A nonrandomized prospective study was performed in 34 patients to test the effects of IT perioperative methylprednisolone (Rajan et al. 2012). The researchers divided the patients according to whether they met the criteria for electroacoustic stimulation (EAS) or not, receiving different types of electrodes. However, the control group was a historic cohort who did not meet the criteria for EAS. All patients received dexamethasone 4 mg IV according to anaesthetic protocol, and the electrode was installed through the RWM. The IT treatment consisted of transtympanic delivery of 0.6 mL methylprednisolone (40 mg/mL, depot form) in the middle ear. Furthermore, the GC was delivered repeatedly throughout the surgery to keep the middle ear filled with the drug. The non-EAS patients who received IT methylprednisolone resulted in a higher HP rate than the control group measured by the change of PTA at 125 to 750 Hz. However, it is not clear when this measurement was performed during follow-up. Similarly, a prospective randomized study was carried out in 18 patients to compare the effects of IT dexamethasone alone or combined with hyaluronic acid on HP (Ramos et al. 2015). In the GC groups, the middle ear was filled with dexamethasone (4 mg/mL) for 15 min before electrode insertion through the RWM and also after sealing the electrode insertion site. Hyaluronic acid was placed over the RWM and used to coat the electrode array. The control group did not receive these drugs. All patients received hydrocortisone 4 mg/kg IV by the anaesthesiologist. Patients treated with dexamethasone and hyaluronic acid showed lower mean changes in PTA (125 to 500 Hz) at six months after surgery than the other groups. Possible explanations are a less traumatic electrode insertion through the use of hyaluronic acid to coat the electrode (Chandrasekhar et al. 2000; Laszig et al. 2002), or that the hyaluronic acid placed on the RWM can retain dexamethasone in the middle ear, increasing exposure time and diffusion of GC into the cochlea (Chandrasekhar et al. 2000). Individual effects of hyaluronic acid were not measured since there was no control group only treated with this substance. We highlight that the authors tried to maintain constant drug concentrations during surgery, which could exert a positive effect as it prolongs the exposure time to GC and potentially reaches the cochlear apex (Salt & Plontke 2009, 2018). However, in these studies, other clinical outcomes such as speech discrimination rates were not explored. Furthermore, some methodologic limitations include the following: a lack of consistency in the time of follow-up between groups, no reported audiometric data during follow-up, a lack of comparison between patients with different inclusion criteria, and no clear randomization methods were used which allows the possibility of potential selection bias.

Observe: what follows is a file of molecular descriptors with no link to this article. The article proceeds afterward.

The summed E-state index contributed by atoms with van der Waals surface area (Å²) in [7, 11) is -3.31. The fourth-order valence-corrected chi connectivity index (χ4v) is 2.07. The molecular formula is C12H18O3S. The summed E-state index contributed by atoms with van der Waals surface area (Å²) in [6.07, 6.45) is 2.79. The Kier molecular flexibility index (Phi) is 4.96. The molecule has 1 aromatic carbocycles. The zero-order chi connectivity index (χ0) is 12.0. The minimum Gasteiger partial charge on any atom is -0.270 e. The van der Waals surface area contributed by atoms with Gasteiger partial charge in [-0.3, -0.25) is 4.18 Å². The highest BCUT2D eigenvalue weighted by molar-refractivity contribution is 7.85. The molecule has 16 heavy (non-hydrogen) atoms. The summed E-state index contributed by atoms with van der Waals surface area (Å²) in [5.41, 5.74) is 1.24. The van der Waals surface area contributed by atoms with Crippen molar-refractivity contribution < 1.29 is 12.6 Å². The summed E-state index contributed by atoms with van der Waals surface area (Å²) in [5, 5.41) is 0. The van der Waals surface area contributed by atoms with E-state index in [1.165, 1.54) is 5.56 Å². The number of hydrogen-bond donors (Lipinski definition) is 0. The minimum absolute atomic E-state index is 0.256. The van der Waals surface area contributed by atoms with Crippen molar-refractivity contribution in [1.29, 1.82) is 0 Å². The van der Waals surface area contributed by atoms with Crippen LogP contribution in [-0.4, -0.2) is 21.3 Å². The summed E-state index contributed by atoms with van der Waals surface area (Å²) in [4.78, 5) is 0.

A double-blinded, placebo-controlled randomized trial was performed to assess the effects of local methylprednisolone on vestibular function in 43 patients (Enticott et al. 2011). Adult recipients were allocated to receive either 125 mg/mL methylprednisolone or saline solution. The drug was used to soak a polymeric sponge of carboxymethylcellulose and hyaluronic acid which was then applied to the RWM for 30 minutes during CI. All patients received dexamethasone 0.1 mg/kg IV by the anaesthesiologist. Postoperative vestibular symptoms were significantly lower in the GC group (5%) than that in the control group (29%) at three months after surgery. The GC group also showed decreased electrode impedances from the middle portion of the electrode array compared with controls over time, especially between two and nine months after surgery. No differences were observed in caloric test and in hearing thresholds. In 19 patients, the follow-up period was longer than eight months compared with the majority of patients, which could introduce a follow-up bias. Most of the patients did not receive “soft” surgery due to technical difficulties. Thus, it is possible that trauma from surgery could have overshadowed hearing improvements from GC administration in terms of residual hearing. As other clinical outcomes such as discrimination rates were not evaluated, it is not possible to discard other potential effects of GC. It has been reported that an increased impedance is related to the degree of new tissue growth around the electrode after CI (Bas et al. 2016; Wilk et al. 2016). A decreased electrode impedance seen in the middle turn may suggest some influence of the drug in this zone. However, time of exposure to GC was 30 minutes, which would limit the possibility to reach distal areas (Chang et al. 2009; van der Laan & Meijer 2008). Regrettably, the trial had to finish early which could have contributed to an inability to detect any change in outcomes.